Thursday, 30 April

30 April 2020


The University of Cape Town (UCT) is writing to inform you of the guidelines that have been developed with regard to specific staffing-related matters during the COVID-19 pandemic.

The university will continue to work remotely during stage four and will advise in future if and when this position changes.

Guidelines on staffing matters

We have developed guidelines that have been informed by the government’s strategy on social distancing, UCT’s vision for 2030, institutional strategies for financial and social sustainability, and labour relations prescripts.

If you need clarity on a specific issue please email the Director: HR Client Services, Mr Zaheer Ally, or phone him on 021 650 4226.

A number of queries have arisen in respect of the research enterprise. The UCT executive and researchers are continuing their joint efforts to ensure the stability and continuity of the research enterprise.

We have identified four broad categories of work segmentation to ensure operational continuity:

  • jobs that can be fully performed on a remote working basis
  • jobs that can be performed partially on a remote basis
  • jobs that form part of an essential service and are performed in accordance with a lean staffing model on a rotational basis
  • jobs that cannot be performed remotely.

These four categories help to provide a conceptual framework for handling staffing-related matters.

We have drafted HR guidelines to assist on staffing matters and are providing them as a series of Frequently Asked Questions (FAQs). The FAQs address the following areas:

  • UCT contracts of employment
  • Staff recruitment/selection and the extension of fixed-term contracts
  • Management of deliverables during this period.

For issues related to the COVID-19 Temporary Employee-Employer Relief Scheme (TERS) and UIF claims, email Margie Tainton, or call her on 021 650 3028 or 084 582 6461.

Read the COO’s Desk.


This audio newsbyte from the University of Cape Town (UCT) serves to update you on the progress made with remote teaching for undergraduate students.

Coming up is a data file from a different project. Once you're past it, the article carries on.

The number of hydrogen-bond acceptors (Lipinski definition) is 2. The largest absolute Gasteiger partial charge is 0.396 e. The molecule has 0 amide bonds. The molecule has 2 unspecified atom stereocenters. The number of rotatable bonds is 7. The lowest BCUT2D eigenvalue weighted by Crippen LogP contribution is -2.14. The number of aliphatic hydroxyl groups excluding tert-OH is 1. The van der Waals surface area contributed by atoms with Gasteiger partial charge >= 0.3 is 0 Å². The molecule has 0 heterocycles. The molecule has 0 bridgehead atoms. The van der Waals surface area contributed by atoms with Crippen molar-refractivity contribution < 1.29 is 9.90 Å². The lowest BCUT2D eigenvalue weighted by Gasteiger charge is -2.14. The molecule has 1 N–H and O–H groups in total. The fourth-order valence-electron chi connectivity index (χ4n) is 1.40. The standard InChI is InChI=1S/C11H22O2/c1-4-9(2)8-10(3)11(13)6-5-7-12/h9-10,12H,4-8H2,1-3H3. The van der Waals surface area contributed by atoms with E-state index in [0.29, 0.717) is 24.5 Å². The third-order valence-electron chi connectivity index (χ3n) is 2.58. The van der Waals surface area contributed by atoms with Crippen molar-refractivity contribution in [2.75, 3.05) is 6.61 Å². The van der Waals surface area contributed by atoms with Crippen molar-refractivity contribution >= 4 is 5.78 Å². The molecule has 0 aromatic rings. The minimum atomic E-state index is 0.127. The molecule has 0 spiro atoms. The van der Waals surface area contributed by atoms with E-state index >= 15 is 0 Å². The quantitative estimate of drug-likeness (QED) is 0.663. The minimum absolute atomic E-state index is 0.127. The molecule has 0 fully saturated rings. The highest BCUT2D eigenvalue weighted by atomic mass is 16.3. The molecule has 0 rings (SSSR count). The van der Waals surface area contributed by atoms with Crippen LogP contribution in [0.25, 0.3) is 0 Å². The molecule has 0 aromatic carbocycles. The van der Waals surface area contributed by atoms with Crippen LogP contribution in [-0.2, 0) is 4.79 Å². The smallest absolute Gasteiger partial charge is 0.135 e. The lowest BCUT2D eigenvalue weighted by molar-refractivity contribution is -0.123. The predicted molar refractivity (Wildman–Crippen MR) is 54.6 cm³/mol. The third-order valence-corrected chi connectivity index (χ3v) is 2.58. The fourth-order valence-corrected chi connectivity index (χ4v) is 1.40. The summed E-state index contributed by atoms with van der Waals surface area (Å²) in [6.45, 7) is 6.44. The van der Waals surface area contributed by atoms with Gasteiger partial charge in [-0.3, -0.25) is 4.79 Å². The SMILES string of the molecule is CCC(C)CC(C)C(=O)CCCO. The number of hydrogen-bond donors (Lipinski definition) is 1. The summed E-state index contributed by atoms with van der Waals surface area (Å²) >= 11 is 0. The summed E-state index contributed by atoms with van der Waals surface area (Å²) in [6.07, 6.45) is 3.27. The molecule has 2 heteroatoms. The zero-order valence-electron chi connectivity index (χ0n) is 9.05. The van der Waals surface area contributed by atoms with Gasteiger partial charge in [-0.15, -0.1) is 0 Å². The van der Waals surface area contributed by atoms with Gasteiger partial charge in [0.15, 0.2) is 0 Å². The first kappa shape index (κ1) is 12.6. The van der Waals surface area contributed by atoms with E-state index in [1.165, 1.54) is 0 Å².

UCT is providing laptops on loan to eligible students. Delivery of these laptops began on 22 April and is expected to be completed by 8 May.

Deals to provide data bundles to all students have been signed with Cell C, MTN, Telkom and Vodacom, who have also agreed to zero-rate certain important UCT sites. The list of zero-rated sites is available on the ICTS website.

All online learning offerings are asynchronous – the pre-recorded lectures and study materials will be available in Vula, so students will not miss out on any learning. Course conveners will also be flexible in terms of submissions of work. The deadline to make changes in your curriculum has been changed from 8 May to 29 May.

The university is looking into the delivery of printed materials and USB drives for those students who cannot access the internet. 11 May has been set as the start date for distribution.

The UCT Call Centre and Referral System (CARES) is a new support tool being developed to provide student support. Your queries can be directed to

Read the DVC’s Desk.


The process of rebuilding South Africa post-COVID-19 will require energy, creativity, commitment and resilient minds – all qualities that you can find in University of Cape Town (UCT) students, staff and alumni. As stakeholders and supporters of UCT, we have a privilege and a responsibility to help build that future now.

Upon hearing about the outbreak of the pandemic in South Africa, the UCT executive set up the COVID-19 UCT Emergency Fund to assist in the fight against the virus and its impact on the university community. So far, this fund has helped with needs such as:

  • Providing transportation for students needing to return home.
  • Disinfecting buildings.
  • Sourcing and arranging delivery of laptops to students.
  • Purchasing data bundles for students for remote learning.

The laptops alone have incurred a total cost of about R16.4 million.

When the lockdown is lifted and students and staff start returning to campus, the COVID-19 UCT Emergency Fund will help to provide for other needs, such as personal protective equipment (PPE) to ensure their safety.

Your support now will help to ensure that UCT continues to play an important role in the growth of South Africa.

UCT Vice-Chancellor Professor Mamokgethi Phakeng has committed 20% of her salary to the COVID-19 UCT Emergency Fund for a three-month period. This is above and beyond her regular monthly donation of 10% of her salary to the Mamokgethi Phakeng Scholarship Fund and her contributions towards her Adopt-A-Learner education trust and other initiatives.

The university is equally grateful to others who share the vice-chancellor’s commitment to higher education, including UCT Chancellor Dr Precious Moloi-Motsepe who, late last month, announced the donation of R5 million by the Motsepe Foundation.

The donations barometer – which currently stands at R6.8 million – and donor acknowledgements are available on the Development and Alumni Department website.

The COVID-19 UCT Emergency Fund demonstrates solidarity and a strong commitment to supporting the most vulnerable members of the UCT community.

UCT invites you to pledge your support today.

Read the VC’s Desk.

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